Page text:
Photographers Chris Teren and Traci Walter snapped the bird feeding on the Nooksack River, near Bellingham (map), on January 6. (Also see "'White,' Albino-like Penguin Found in Antarctica.")
"It was chaotic, with eagles flying and calling everywhere, then in came this eagle. It didn't take me long to figure out what we saw was something very special," Walter told National Geographic News by email.
"I was so excited, but I contained myself and focused on this eagle, and wound up with some great shots. I have seen a couple leucistic animals before, and figured that's what was going on."
Indeed, the animal likely has leucism, according to Andrew Griswold, an expert on bald eagles and director of ecotravel for the Connecticut Audubon Society.
Leucism is a mutation that prevents melanin, or pigment, from being produced in parts of an animal's body. In the case of birds, the pigment is absent from some feathers.
Another condition that creates white coloration in animals is albinism, which occurs when an animal produces no melanin at all throughout its entire body. (See pictures of albino animals.)
Bald eagles on the cusp of adulthood have similar mottled feathers, but in this case, the bird has the telltale golden eyes and beak of an adult, added Teresa McGill, a wildlife photographer with McGill's Nature in Motion. The pure-white head is also a sign of adulthood.
"This is an extremely mature eagle, [and it's] not just going through its change of plumage. Beautiful!" McGill said by email.
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Leucism is seen in many bird species, although it's relatively rare, noted Patrick Comins, director of bird conservation for Audubon Connecticut. Comins has seen only a handful in his lifetime of bird-watching, mostly in red-tailed hawks.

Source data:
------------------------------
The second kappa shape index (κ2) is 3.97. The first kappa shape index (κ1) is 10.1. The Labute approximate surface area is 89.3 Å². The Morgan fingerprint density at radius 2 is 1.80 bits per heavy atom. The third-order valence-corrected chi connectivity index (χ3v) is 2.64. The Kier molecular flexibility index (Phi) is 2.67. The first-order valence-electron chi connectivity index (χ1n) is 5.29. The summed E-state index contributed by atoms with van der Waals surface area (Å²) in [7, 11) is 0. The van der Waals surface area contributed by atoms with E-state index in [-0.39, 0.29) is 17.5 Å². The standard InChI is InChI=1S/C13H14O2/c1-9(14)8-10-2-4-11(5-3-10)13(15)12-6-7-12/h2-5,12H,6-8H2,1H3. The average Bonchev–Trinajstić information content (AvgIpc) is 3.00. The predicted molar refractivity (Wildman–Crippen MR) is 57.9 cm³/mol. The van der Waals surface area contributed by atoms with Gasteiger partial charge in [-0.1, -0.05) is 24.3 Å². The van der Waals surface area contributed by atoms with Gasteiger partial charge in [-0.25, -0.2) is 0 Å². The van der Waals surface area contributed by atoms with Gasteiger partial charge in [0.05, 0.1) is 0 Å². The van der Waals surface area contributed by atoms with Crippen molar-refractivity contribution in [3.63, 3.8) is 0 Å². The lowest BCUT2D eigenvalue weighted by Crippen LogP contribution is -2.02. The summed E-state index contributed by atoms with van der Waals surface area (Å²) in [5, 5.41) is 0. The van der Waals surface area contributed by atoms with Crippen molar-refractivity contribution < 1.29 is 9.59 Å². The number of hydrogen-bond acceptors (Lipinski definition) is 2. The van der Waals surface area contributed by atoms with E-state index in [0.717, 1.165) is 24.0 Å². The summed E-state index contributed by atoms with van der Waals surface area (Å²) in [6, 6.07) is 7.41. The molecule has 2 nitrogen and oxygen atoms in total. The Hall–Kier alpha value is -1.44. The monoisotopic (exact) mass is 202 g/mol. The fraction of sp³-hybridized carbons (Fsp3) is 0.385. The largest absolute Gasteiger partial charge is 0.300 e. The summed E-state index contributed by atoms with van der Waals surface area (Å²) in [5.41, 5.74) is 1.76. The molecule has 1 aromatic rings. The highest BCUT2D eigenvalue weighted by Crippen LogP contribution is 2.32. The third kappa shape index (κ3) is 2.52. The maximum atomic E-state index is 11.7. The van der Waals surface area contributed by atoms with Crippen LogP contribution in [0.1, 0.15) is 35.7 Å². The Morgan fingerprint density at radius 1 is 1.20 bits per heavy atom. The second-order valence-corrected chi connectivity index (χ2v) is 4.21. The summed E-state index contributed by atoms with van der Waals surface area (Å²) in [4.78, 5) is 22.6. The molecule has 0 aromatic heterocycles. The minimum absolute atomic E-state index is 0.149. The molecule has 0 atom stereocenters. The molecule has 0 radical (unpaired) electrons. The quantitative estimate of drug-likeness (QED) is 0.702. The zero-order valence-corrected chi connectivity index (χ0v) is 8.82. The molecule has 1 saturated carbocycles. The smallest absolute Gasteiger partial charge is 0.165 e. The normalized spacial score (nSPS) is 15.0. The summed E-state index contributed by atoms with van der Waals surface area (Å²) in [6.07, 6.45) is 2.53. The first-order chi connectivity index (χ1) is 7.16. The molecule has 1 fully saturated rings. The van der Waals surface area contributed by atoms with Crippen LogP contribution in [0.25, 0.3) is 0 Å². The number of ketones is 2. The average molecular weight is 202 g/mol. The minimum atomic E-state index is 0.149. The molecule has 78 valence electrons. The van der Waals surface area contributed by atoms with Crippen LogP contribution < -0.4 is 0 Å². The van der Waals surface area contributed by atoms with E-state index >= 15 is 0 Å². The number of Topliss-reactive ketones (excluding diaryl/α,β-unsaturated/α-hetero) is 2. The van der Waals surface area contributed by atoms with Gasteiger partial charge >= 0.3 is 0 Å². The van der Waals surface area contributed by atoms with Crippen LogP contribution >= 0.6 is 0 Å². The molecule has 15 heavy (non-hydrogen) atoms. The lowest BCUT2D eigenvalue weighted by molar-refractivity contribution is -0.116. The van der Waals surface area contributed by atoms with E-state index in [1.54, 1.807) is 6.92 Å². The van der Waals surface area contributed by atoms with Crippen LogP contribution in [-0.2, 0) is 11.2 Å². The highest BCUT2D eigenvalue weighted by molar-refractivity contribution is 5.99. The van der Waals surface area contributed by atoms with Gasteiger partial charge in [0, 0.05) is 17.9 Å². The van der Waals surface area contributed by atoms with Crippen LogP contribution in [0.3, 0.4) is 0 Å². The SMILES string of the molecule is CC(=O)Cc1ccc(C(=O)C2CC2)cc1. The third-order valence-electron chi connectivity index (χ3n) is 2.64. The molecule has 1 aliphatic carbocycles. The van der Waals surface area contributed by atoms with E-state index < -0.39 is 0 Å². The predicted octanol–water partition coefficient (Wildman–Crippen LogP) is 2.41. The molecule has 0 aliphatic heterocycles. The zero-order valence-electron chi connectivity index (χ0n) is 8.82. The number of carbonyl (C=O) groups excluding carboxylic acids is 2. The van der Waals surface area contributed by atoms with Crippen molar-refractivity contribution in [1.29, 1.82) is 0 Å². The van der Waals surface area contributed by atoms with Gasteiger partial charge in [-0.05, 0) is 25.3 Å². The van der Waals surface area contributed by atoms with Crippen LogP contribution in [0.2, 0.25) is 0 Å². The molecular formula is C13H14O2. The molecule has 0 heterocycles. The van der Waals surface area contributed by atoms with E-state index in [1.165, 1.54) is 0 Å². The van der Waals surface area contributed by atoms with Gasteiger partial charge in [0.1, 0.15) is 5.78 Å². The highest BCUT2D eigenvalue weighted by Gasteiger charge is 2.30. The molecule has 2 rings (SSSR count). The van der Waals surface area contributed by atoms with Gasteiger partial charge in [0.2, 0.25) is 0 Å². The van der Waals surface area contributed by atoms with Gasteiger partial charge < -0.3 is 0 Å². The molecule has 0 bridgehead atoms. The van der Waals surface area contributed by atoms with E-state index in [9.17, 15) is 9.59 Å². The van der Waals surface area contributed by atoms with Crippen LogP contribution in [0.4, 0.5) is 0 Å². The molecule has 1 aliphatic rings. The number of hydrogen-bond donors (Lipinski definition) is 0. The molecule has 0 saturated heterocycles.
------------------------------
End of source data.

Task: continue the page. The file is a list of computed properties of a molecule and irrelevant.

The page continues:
Their rarity may be because leucistic birds are at a disadvantage. Unless they live in snowy regions, their striking white color may be more noticeable to predators or prey and may also turn off members of their own species.
The recently photographed bald eagle probably doesn't have trouble feeding or staying safe, since the large birds have few predators and scavenge their prey.
However, the fact that the bird looks like a teenager could be problematic, he said.
The plumage "might give a signal to another eagle that's a potential mate: This is not quite an adult bird, why would I want to mate with it?" Comins said.
Luckily, though, the bald eagle as a species is "a tremendous conservation success story," he noted. Once federally endangered, the well-known bird has rebounded from an estimated 16,000 birds in 1999 to at least 26,000 in 2011.
Added photographer Walter, who has watched wildlife her whole life, the rare eagle "was a sighting I will never forget."